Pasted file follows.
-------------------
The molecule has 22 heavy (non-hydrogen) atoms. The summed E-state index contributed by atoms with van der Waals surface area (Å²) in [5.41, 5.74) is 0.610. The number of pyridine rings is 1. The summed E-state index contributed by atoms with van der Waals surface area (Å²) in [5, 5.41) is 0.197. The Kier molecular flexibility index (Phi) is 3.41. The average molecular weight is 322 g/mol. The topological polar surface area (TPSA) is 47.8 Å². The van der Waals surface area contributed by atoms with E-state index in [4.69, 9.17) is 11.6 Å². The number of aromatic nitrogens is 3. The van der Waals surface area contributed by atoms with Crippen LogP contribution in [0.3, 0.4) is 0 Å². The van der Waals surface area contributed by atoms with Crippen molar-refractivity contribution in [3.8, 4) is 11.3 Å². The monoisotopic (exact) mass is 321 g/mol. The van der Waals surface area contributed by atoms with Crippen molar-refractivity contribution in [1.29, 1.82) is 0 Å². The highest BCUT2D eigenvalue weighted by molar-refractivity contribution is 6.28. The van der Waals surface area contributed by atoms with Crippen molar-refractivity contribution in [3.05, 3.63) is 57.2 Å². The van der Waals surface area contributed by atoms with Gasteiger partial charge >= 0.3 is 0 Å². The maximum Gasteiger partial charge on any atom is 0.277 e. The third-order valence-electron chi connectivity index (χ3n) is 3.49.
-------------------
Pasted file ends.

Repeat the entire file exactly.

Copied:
The molecule has 22 heavy (non-hydrogen) atoms. The summed E-state index contributed by atoms with van der Waals surface area (Å²) in [5.41, 5.74) is 0.610. The number of pyridine rings is 1. The summed E-state index contributed by atoms with van der Waals surface area (Å²) in [5, 5.41) is 0.197. The Kier molecular flexibility index (Phi) is 3.41. The average molecular weight is 322 g/mol. The topological polar surface area (TPSA) is 47.8 Å². The van der Waals surface area contributed by atoms with E-state index in [4.69, 9.17) is 11.6 Å². The number of aromatic nitrogens is 3. The van der Waals surface area contributed by atoms with Crippen LogP contribution in [0.3, 0.4) is 0 Å². The van der Waals surface area contributed by atoms with Crippen molar-refractivity contribution in [3.8, 4) is 11.3 Å². The monoisotopic (exact) mass is 321 g/mol. The van der Waals surface area contributed by atoms with Crippen molar-refractivity contribution in [1.29, 1.82) is 0 Å². The highest BCUT2D eigenvalue weighted by molar-refractivity contribution is 6.28. The van der Waals surface area contributed by atoms with Crippen molar-refractivity contribution in [3.05, 3.63) is 57.2 Å². The van der Waals surface area contributed by atoms with Gasteiger partial charge >= 0.3 is 0 Å². The maximum Gasteiger partial charge on any atom is 0.277 e. The third-order valence-electron chi connectivity index (χ3n) is 3.49.